During a regular meeting March 6, the Oklahoma Wildlife Conservation Commission received an update on federal and state efforts to control feral swine across the state.
Scott Alls, Oklahoma state director of Wildlife Services for the U.S. Department of Agriculture’s (USDA) Animal and Plant Health Inspection Service (APHIS), told Commissioners that any thought of eradicating feral swine in Oklahoma is probably unrealistic.
A pilot project to remove feral swine using Farm Bill funding started in 2019 in Greer, Harmon, Jackson, Tillman, and Kay counties. Osage, Pawnee, Roger Mills, and Beckham counties have been added to the project area. Alls said APHIS uses five helicopters in aerial shooting and has about 100 remotely activated traps being used on about 1.2 million acres under agreement.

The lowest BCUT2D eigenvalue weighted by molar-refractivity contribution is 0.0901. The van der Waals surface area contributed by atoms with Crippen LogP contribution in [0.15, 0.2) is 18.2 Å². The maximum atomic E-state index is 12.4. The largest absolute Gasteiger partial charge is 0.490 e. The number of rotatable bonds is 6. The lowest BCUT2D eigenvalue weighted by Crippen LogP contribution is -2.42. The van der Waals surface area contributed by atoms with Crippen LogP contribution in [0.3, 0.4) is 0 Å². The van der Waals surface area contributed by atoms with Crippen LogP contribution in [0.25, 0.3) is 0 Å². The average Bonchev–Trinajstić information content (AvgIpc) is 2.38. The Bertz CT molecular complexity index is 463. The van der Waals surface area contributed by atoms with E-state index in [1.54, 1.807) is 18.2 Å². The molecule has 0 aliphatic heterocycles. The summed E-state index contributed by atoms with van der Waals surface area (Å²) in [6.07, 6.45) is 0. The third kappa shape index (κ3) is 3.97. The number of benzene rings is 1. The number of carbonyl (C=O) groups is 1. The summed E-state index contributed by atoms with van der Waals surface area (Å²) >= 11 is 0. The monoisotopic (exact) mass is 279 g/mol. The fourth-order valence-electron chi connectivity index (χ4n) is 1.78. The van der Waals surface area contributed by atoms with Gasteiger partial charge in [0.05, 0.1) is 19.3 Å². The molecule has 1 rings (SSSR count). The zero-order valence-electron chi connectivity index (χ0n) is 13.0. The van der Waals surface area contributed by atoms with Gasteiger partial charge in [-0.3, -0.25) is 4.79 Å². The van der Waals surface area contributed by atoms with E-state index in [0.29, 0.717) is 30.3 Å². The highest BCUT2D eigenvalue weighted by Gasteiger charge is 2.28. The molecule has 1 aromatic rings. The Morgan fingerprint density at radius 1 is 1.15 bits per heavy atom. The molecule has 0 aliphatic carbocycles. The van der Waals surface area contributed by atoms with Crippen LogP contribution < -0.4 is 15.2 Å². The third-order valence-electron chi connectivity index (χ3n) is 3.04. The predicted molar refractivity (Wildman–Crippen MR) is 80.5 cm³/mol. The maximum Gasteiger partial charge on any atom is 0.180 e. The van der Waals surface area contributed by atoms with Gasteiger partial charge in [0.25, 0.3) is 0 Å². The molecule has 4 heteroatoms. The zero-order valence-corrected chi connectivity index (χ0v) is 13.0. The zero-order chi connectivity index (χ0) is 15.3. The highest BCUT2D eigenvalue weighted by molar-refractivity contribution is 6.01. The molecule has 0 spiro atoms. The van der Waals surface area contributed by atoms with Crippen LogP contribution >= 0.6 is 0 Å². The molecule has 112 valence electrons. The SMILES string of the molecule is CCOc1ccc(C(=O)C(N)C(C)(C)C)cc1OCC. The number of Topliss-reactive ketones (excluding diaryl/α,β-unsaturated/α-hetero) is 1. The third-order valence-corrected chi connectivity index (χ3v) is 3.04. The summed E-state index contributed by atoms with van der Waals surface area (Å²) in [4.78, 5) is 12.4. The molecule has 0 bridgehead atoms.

To facilitate the pilot project’s research, the Oklahoma Department of Wildlife Conservation closed hog shooting year-round on Hackberry Flat, Kaw, Sandy Sanders and Waurika wildlife management areas.
Since 2019, the project has removed about 11,000 feral swine, averting an estimated $4.3 million in agricultural damage. Alls said the prime obstacle in swine removal has been many landowners refusing to participate, as they are using feral hogs to sell hunting leases.
Alls said this pilot project along with other statewide efforts to remove feral swine produce much greater benefits than what could be gained from hunting.